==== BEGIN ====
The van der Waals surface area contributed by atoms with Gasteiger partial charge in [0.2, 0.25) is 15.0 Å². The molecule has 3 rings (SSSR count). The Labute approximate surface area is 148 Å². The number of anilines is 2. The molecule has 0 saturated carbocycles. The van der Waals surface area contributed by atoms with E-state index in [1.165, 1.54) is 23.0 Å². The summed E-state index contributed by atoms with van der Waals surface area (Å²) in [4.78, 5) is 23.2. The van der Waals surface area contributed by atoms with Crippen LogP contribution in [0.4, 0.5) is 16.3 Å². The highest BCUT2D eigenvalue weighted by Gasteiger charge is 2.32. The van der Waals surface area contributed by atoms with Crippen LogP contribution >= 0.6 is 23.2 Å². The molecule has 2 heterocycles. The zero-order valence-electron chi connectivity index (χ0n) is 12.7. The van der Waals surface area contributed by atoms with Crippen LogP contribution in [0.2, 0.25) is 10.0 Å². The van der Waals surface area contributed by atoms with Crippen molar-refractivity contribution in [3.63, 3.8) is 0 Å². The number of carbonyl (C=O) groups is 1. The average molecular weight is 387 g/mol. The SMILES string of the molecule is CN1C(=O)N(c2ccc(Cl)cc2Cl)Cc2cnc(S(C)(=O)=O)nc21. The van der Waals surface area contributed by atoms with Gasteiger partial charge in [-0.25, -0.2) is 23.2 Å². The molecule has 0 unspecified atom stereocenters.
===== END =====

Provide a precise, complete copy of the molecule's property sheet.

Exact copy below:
The van der Waals surface area contributed by atoms with Gasteiger partial charge in [0.2, 0.25) is 15.0 Å². The molecule has 3 rings (SSSR count). The Labute approximate surface area is 148 Å². The number of anilines is 2. The molecule has 0 saturated carbocycles. The van der Waals surface area contributed by atoms with E-state index in [1.165, 1.54) is 23.0 Å². The summed E-state index contributed by atoms with van der Waals surface area (Å²) in [4.78, 5) is 23.2. The van der Waals surface area contributed by atoms with Crippen LogP contribution in [0.4, 0.5) is 16.3 Å². The highest BCUT2D eigenvalue weighted by Gasteiger charge is 2.32. The van der Waals surface area contributed by atoms with Crippen LogP contribution >= 0.6 is 23.2 Å². The molecule has 2 heterocycles. The zero-order valence-electron chi connectivity index (χ0n) is 12.7. The van der Waals surface area contributed by atoms with Crippen LogP contribution in [0.2, 0.25) is 10.0 Å². The van der Waals surface area contributed by atoms with Crippen molar-refractivity contribution in [3.63, 3.8) is 0 Å². The number of carbonyl (C=O) groups is 1. The average molecular weight is 387 g/mol. The SMILES string of the molecule is CN1C(=O)N(c2ccc(Cl)cc2Cl)Cc2cnc(S(C)(=O)=O)nc21. The van der Waals surface area contributed by atoms with Gasteiger partial charge in [-0.25, -0.2) is 23.2 Å². The molecule has 0 unspecified atom stereocenters.